Wednesday, February 13, 2008

By: Glenn E. Gaborko, Jr. PA-C MPAS - UCF Health Center Provider

Everyone knows that uncomfortable feeling of a runny, congested nose, sore, scratchy throat, and sneezing – the first signs of a cold which probably is the most common illness known. Although usually very mild, the common cold lasts from one to two weeks and is the leading cause of doctor’s office visits and of job and school absenteeism.

We call it the “common cold” for a good reason. It is estimated that there are over one billion colds in the United States annually. There are over 200 different viruses (particularly the rhinoviruses) documented that cause the symptoms of a cold. Children typically are the most common carriers of the viruses. They are exposed in school and the virus spreads to the home where the parents keep the strain alive with their coworkers.

Colds can occur year-round, but they occur mostly in the winter (even in areas such as Central Florida with mild winters). In areas where there is no winter, colds are most common during the rainy season. Seasonal changes in humidity also may affect the prevalence of colds. The most common viruses are able to live with low humidity and cool temperatures. Cold weather also dries out the nasal passage that makes one more vulnerable to a viral infection.

When a person has a cold, their nasal passages are swarming with virus. Nose blowing and wiping along with sneezing spread the virus. You can catch a cold by inhaling the virus if you are sitting close to someone who sneezes, or by touching your nose, eyes, or mouth after you have touched something contaminated by the virus.

Once exposed, the body does everything it can to fight back. The immune response sends a message to the brain, which releases special white blood cells to the infected area. Typically involving the nasal passages, the membranes become inflamed and swollen. Increased mucous production is initiated and hence the runny nose.

The three most frequent symptoms of a cold are a runny nose, sneezing, and nasal congestion. People are most contagious for the first 2 or 3 days of the illness, and usually not contagious by days 7 to 10. Adults and older children routinely have minimal or no fever at all. Once you have “caught” a cold, the symptoms will begin in 2 to 3 days. Initially with a watery discharge that leads to nasal secretions that become thicker in nature and yellow or green in color. This is a normal part of the common cold and there is no need for antibiotics because of the color of the nasal discharge.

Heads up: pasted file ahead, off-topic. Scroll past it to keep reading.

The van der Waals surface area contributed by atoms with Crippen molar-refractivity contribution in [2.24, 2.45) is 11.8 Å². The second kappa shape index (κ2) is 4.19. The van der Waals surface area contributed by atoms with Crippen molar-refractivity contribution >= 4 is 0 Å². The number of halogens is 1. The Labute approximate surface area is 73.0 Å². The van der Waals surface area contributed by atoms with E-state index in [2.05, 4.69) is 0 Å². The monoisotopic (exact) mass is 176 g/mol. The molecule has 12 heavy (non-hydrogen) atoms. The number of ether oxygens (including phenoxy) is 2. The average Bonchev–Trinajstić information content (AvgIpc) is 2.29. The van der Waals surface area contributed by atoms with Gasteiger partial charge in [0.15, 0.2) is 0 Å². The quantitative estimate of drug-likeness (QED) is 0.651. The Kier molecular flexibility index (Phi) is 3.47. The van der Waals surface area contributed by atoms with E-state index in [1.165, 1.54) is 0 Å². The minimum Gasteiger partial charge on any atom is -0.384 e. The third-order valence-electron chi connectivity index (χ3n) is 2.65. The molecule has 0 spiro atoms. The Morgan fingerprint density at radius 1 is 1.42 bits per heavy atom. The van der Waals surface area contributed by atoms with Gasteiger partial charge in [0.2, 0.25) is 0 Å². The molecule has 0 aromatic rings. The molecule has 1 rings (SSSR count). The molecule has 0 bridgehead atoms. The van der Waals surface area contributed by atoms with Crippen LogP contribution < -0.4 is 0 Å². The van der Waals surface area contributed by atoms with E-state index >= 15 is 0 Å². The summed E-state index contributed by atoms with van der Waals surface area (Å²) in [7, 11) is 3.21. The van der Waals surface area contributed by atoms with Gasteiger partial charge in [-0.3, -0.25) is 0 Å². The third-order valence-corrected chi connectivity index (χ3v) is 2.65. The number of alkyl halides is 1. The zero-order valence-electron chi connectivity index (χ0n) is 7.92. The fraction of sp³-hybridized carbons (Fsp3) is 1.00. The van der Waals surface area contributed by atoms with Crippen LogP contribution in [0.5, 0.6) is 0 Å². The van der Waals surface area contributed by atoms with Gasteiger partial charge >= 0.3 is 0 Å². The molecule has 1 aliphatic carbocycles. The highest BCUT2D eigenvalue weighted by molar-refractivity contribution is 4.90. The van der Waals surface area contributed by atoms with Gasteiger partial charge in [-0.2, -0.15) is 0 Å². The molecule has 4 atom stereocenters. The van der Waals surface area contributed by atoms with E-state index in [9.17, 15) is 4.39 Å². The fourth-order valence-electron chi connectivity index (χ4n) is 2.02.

Depending on which virus attacks your body, other symptoms that you could have as well include: sore throat, cough, muscle aches, headache, postnasal drip, and decreased appetite. Still, if indeed it is a true common cold, the main symptoms will occur in the nose. The entire cold is usually over within 7 days possibly with a few lingering symptoms.

While we live in a society very dependent on antibiotics, the common cold is NOT treated with antibiotics. Over-the-counter cough and cold preparations will not actually shorten the length of the cold, but they will decrease the symptoms, which provide relief to the person. Decongestants will drain the mucous while antihistamines will dry the membranes. Throat lozenges and cough drops will help sooth the scratchy throat. Meanwhile, plenty of rest and relaxation will also help the body build its natural response to the infection. Plenty of fluids also help flush the body of the virus. Lastly, chicken soup has been used for treating the common cold since the 12th century. The heat, fluid and salt may help you fight the infection.

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